12 Tips for Getting Over Audition Nerves

You're up next. You are sitting in the waiting room running your lines over and over.  You are completely prepared, but still your palms are sweating and you are freaking out.  After all, it's a big guest starring role and would pay you lots of money.  What if you mess up?  What if they don't think you are good?  What if you get bad feedback and your agent drops you?  Your mind races in a million different directions, and it's hard to stay focused on the task at hand. I have been there.   Everyone's been there.  

Here are the best ways to get over nerves at auditions, or at least to keep them at bay.  Use one, or use a combination of them.  Print this out, keep it with you, put it on your mirror, and try it before every audition.   Once you have your "ritual" that works for you, I think you'll find you book more work.   

  1. "Act" like a confident person.  You are an actor, right?  Walk into that room like you own the place, look people in the eye, trust your preparation, and don't let them see you sweat.  You would be amazing at how far you can get with confidence.    Even if your knees are shaking, take on the character traits of someone who is good under pressure (head up, shoulders back, eye contact), and let them know they can trust you if they put you on set tomorrow.  If you have never worked on a network TV show before, it's important to show them you are good under stress, as you are about to step onto a set with 175 crew members staring at you.  The audition is where you show them you can handle anything, where you earn their trust, and where you recover from mistakes like a true pro.  Act like you already have the job.  Fake it till you make it, right?
  2. Deep breaths.   When you are in the waiting room, practice the 5-5-5 rule of breathing.  Inhale for 5, hold for 5, and exhale for five.   It instantly slows down your heart rate, which makes you more calm, more present, and more relaxed.  Write "Breathe" at the stop of your script, and throughout the scene.  You'd be amazing how often we forget to breathe in a scene.  It always brings you to a more present place.  
  3. Know your lines.  Seems simple, right?  The number one way to make yourself more nervous is to not be secure with the lines.  Run the lines with another actor beforehand, hear them out loud, write them out, use an app, do whatever you need to do to make those lines second nature.  Nobody cares if you look down at the script in the scene here and there, so take the pressure off yourself.  Just stay in character and keep the scene moving, and be open to adjustments in the room.  If you really know why you are saying these lines, you won't get locked into a speech pattern, you won't obsess about being perfectly memorized, and you can really bring spontaneity to the words.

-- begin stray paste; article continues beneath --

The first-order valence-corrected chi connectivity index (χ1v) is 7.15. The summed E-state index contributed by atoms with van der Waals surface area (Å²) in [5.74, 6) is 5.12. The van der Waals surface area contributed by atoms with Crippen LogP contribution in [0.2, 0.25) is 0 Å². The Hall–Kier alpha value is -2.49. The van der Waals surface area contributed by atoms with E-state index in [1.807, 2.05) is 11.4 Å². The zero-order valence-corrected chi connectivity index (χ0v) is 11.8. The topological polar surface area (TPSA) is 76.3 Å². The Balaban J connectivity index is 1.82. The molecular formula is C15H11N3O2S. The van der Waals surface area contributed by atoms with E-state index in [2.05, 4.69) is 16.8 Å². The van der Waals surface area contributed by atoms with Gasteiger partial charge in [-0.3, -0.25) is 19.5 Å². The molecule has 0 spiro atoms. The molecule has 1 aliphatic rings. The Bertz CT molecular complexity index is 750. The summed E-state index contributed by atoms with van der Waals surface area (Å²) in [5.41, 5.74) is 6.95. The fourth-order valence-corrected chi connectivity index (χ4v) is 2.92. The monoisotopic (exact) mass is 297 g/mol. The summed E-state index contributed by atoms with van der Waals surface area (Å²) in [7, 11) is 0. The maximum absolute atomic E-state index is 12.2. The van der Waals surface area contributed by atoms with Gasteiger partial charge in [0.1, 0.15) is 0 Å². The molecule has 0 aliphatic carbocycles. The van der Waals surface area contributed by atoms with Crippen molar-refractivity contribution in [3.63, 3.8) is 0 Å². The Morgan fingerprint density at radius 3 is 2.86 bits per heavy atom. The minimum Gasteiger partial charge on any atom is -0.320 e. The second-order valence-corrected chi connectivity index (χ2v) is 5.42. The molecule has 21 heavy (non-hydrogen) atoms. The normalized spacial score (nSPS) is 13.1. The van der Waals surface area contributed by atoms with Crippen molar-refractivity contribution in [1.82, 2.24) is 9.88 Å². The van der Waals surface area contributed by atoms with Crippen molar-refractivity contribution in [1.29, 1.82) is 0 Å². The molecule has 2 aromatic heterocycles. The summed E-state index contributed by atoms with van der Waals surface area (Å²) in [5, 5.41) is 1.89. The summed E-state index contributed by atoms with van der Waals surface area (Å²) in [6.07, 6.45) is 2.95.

4. Listen, listen, listen.   Okay, you know the lines backwards and forwards.   Now you have to listen, and have a real conversation.   Don't anticipate the lines, just let each line affect you, and react from moment to moment.  Make it seem like they have never heard these words before.  How do you feel about this person and what they are saying?  The more you focus on the reader, on your partner in the scene, the more you think about what they are saying, and being present enough to hear these words (as if for the first time), the more your nerves dissolve, and the more that self-critical voice dissolves away.  
  5. Remind yourself to have fun.  You will be auditioning for most of your career, so you have to learn to love it.   It's a chance to play, to disappear into another world, to be present and imaginative for two minutes.   Nobody is forcing you to be there, and nobody is holding a gun to your head.   Treat it like this fun little hobby.  If you get the job, cool.  If not, that's okay too.  You don't have to be Al Pacino or Meryl Streep.   Just be you, and be okay with not being the best actor on the planet.  All you can control is how prepared and present you are.  The rest of it has to do with type (eye color, hair color, height, weight, ethnicity).